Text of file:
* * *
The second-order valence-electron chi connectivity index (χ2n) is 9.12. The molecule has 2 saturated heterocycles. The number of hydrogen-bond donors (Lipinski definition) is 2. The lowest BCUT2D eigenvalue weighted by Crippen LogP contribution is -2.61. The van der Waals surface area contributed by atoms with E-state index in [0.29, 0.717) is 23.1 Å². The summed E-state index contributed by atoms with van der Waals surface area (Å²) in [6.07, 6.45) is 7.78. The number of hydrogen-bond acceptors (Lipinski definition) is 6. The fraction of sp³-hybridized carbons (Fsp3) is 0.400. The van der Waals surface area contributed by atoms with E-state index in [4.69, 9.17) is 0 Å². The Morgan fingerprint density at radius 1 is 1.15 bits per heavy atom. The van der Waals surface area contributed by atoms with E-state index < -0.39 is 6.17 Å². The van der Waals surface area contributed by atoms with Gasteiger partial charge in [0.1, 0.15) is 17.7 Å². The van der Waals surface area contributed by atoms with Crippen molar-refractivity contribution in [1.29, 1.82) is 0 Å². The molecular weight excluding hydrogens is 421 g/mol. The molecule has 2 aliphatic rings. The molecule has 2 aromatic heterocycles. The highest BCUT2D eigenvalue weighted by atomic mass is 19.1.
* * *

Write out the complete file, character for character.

The second-order valence-electron chi connectivity index (χ2n) is 9.12. The molecule has 2 saturated heterocycles. The number of hydrogen-bond donors (Lipinski definition) is 2. The lowest BCUT2D eigenvalue weighted by Crippen LogP contribution is -2.61. The van der Waals surface area contributed by atoms with E-state index in [0.29, 0.717) is 23.1 Å². The summed E-state index contributed by atoms with van der Waals surface area (Å²) in [6.07, 6.45) is 7.78. The number of hydrogen-bond acceptors (Lipinski definition) is 6. The fraction of sp³-hybridized carbons (Fsp3) is 0.400. The van der Waals surface area contributed by atoms with E-state index in [4.69, 9.17) is 0 Å². The Morgan fingerprint density at radius 1 is 1.15 bits per heavy atom. The van der Waals surface area contributed by atoms with E-state index < -0.39 is 6.17 Å². The van der Waals surface area contributed by atoms with Gasteiger partial charge in [0.1, 0.15) is 17.7 Å². The van der Waals surface area contributed by atoms with Crippen molar-refractivity contribution in [1.29, 1.82) is 0 Å². The molecular weight excluding hydrogens is 421 g/mol. The molecule has 2 aliphatic rings. The molecule has 2 aromatic heterocycles. The highest BCUT2D eigenvalue weighted by atomic mass is 19.1.